Auguste Escoffier was a French chef who looked to streamline the education process for young chefs. Rather than having people memorize 500 sauces, he distilled all the major French sauces into 5 “Mother Sauces”. These consisted of 3 gravies, a tomato sauce, and an emulsion. Add black pepper to the white gravy and you have a West Texas breakfast. Add cheese and you have the basics for mac & cheese. Genius!
The Carolinas have 3 major regions for Sauces – Eastern, Piedmont & Central-South. I will present the three Carolina Mother Sauces of which anyone can add their own personal touch. They are designed to be simple. While I certainly have my own tricks, most additions don’t really add that much. The austere nature of Carolina BBQ doesn’t focus too much on the sauce. If you’re spending more time fiddling with your sauce than the pig, something is amiss. You’ll also notice, like my rub, I have a thing for whole numbers. I believe “equal parts” anything is the greatest virtue. It’s BBQ not chemistry.
Eastern Carolina Sauce
The poor vinegar pepper sauce. People just can’t leave well enough alone. It’s cheap to make, easy to whip up, and contains only 5 ingredients. Well that’s just begging for people to put on their “Chefs” hat and kicker her up a notch. I’ve seen everything from honey to Thai fish sauce.
You can place whatever you’d like in your Eastern Carolina sauce except ketchup. Putting ketchup in it distinctly makes it Piedmont Sauce. The whole East/West divide is more or less centered on this so to see ketchup is a bit odd. It’s like seeing bacon in a vegan dish, it might taste great but we might have a disconnect somewhere in the conversation.
I don’t put any salt in my vinegar pepper sauce because salt is difficult to scale, especially if you’re doing large batches. I’m sure you’re all intelligent people but there are PhDs out there doing the scaling for big batches cooking. I, on the other hand, finally got out of the 5th grade on my 3rd try. So I’ll leave the salt out. What I like to do is season the meat with salt as I chop it, dressing it with the Vinegar Pepper sauce and tasting to order. You really can’t go wrong doing that.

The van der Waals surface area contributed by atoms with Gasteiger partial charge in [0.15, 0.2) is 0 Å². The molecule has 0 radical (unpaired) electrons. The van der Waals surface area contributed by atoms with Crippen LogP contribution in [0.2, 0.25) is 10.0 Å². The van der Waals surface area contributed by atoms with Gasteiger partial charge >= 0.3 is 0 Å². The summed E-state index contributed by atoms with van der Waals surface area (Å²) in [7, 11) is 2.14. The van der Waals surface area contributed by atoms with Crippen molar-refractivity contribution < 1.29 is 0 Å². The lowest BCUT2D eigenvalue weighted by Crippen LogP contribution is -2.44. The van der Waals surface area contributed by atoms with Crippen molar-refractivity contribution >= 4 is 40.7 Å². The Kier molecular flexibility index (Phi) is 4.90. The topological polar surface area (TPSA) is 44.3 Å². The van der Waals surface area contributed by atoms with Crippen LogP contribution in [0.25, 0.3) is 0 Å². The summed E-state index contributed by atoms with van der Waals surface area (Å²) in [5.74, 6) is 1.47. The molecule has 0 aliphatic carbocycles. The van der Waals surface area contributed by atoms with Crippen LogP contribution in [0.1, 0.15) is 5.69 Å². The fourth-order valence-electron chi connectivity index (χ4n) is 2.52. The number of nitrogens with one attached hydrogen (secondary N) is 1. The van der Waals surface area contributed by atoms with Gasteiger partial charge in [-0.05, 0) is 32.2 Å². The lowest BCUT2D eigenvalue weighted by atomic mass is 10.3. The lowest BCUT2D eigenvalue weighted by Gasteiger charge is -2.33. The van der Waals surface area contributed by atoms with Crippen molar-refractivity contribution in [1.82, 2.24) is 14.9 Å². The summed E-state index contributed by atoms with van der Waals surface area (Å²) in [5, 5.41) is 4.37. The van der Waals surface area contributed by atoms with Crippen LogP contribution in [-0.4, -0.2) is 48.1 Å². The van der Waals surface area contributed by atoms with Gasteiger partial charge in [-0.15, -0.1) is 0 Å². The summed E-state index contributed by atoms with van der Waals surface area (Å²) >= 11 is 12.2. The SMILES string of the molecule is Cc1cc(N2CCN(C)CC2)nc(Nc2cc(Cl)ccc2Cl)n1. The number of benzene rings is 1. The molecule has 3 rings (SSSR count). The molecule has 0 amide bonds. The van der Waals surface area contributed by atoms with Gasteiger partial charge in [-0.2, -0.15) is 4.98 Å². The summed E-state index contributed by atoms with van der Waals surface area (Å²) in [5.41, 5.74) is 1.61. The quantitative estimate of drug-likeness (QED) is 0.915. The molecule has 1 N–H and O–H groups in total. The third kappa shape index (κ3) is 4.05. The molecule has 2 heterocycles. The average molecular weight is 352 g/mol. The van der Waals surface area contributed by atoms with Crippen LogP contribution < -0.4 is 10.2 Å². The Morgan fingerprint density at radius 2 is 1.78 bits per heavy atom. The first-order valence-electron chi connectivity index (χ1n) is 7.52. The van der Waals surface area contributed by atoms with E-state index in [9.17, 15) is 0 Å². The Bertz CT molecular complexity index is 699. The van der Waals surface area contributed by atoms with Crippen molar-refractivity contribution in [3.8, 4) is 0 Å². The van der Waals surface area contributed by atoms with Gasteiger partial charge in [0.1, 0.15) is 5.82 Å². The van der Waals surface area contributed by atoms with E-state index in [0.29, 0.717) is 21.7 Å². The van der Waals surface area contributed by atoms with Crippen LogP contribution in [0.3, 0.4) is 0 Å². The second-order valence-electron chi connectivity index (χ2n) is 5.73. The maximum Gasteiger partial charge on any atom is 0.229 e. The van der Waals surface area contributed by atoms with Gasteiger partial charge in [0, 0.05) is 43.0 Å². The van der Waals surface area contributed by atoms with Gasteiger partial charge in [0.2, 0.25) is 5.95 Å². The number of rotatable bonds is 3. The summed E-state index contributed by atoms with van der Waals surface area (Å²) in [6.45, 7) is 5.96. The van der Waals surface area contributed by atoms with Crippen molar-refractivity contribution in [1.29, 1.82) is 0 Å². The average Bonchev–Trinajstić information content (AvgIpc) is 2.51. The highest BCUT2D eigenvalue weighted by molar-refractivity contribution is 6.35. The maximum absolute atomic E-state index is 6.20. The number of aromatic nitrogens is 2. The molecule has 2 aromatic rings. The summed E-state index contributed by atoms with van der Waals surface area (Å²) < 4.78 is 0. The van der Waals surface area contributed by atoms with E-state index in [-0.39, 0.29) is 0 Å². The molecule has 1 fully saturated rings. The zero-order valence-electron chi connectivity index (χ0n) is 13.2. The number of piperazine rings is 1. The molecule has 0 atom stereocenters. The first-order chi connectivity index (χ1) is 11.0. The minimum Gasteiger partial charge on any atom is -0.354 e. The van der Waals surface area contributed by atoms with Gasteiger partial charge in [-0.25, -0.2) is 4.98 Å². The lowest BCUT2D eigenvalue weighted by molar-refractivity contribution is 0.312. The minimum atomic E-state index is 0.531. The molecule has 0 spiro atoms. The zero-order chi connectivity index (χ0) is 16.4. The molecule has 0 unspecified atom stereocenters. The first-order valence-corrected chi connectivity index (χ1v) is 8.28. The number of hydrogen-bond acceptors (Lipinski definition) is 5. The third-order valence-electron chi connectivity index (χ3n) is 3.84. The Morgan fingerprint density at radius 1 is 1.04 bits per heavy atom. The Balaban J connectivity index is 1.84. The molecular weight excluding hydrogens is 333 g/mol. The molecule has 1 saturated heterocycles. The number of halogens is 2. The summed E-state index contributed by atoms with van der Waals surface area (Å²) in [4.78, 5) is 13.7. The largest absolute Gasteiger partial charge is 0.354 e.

2 Cups of Cider Vinegar
3 tablespoons of white sugar
2 teaspoons of hot sauce (preferably Texas Pete)
2 teaspoons of red pepper flakes
2 teaspoons of ground black pepper
Put all this into a pot, bring to a simmer, and you’re done.
This is served in in the Piedmont triad – from Greensboro to Lexington. This is traditionally a “dip” so you’ll want to add salt to taste. They folks in Western Carolinas dump this stuff on everything even the coleslaw! For this you’ll want to grind your black pepper slightly more coarse as it will look very pretty against the dark red sauce.
To your Eastern Carolina Sauce above add
½ Cup of Ketchup & Replace the white sugar with brown
Central-South Mustard Sauce
The sauce is called Central South because it’s more of the center of South Carolina that is big into the mustard. I love mustard sauce, unlike the “dressings” of the previous two sauces, this one can actually be a sauce. You can glaze it on chicken, slather it on ribs. Again I’m offering a fundamentals version of the sauce. If you feel like tossing in some peach jelly you’ll be good company. But please, no honey. It’s too easy to make it taste like a honey mustard sauce. I like her a bit spicy so I add in some habanero sauce. You’re free to omit this.
2 Cups of the cheapest yellow mustard you can find
0.5 Cup of Cider Vinegar
0.5 Cup of Brown Sugar
0.5 Cup of Ketchup
Dash of habanero sauce (look for the scary XXXtra hot ones)
1 Tablespoon of black pepper
1 Tablespoon of Worcestershire sauce
Bring to a simmer. Stir. Done.